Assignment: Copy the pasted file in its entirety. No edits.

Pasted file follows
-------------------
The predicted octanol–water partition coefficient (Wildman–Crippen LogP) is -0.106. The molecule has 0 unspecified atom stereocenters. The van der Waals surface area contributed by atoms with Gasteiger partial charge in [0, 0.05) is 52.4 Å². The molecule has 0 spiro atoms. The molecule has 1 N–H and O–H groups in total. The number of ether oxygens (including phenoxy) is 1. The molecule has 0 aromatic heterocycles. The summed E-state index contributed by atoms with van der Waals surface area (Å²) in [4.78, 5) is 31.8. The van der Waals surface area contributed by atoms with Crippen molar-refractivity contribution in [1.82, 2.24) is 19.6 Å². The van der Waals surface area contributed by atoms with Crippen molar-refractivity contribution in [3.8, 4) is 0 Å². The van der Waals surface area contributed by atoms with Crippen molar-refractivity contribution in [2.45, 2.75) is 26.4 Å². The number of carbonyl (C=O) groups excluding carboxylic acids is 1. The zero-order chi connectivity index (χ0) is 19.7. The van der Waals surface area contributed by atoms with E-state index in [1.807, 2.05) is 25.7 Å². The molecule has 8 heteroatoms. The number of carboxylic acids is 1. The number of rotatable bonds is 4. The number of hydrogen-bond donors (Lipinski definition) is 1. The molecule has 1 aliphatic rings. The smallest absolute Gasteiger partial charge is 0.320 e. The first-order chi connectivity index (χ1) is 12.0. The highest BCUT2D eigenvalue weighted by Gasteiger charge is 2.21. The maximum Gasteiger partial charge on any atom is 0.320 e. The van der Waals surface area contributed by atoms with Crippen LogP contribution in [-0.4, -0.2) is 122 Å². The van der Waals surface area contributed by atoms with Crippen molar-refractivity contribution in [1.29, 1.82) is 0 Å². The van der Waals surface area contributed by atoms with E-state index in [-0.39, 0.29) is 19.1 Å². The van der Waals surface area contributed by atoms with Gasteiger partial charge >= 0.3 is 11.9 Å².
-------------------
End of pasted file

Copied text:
The predicted octanol–water partition coefficient (Wildman–Crippen LogP) is -0.106. The molecule has 0 unspecified atom stereocenters. The van der Waals surface area contributed by atoms with Gasteiger partial charge in [0, 0.05) is 52.4 Å². The molecule has 0 spiro atoms. The molecule has 1 N–H and O–H groups in total. The number of ether oxygens (including phenoxy) is 1. The molecule has 0 aromatic heterocycles. The summed E-state index contributed by atoms with van der Waals surface area (Å²) in [4.78, 5) is 31.8. The van der Waals surface area contributed by atoms with Crippen molar-refractivity contribution in [1.82, 2.24) is 19.6 Å². The van der Waals surface area contributed by atoms with Crippen molar-refractivity contribution in [3.8, 4) is 0 Å². The van der Waals surface area contributed by atoms with Crippen molar-refractivity contribution in [2.45, 2.75) is 26.4 Å². The number of carbonyl (C=O) groups excluding carboxylic acids is 1. The zero-order chi connectivity index (χ0) is 19.7. The van der Waals surface area contributed by atoms with E-state index in [1.807, 2.05) is 25.7 Å². The molecule has 8 heteroatoms. The number of carboxylic acids is 1. The number of rotatable bonds is 4. The number of hydrogen-bond donors (Lipinski definition) is 1. The molecule has 1 aliphatic rings. The smallest absolute Gasteiger partial charge is 0.320 e. The first-order chi connectivity index (χ1) is 12.0. The highest BCUT2D eigenvalue weighted by Gasteiger charge is 2.21. The maximum Gasteiger partial charge on any atom is 0.320 e. The van der Waals surface area contributed by atoms with Crippen LogP contribution in [-0.4, -0.2) is 122 Å². The van der Waals surface area contributed by atoms with Crippen molar-refractivity contribution in [1.29, 1.82) is 0 Å². The van der Waals surface area contributed by atoms with E-state index in [-0.39, 0.29) is 19.1 Å². The van der Waals surface area contributed by atoms with Gasteiger partial charge >= 0.3 is 11.9 Å².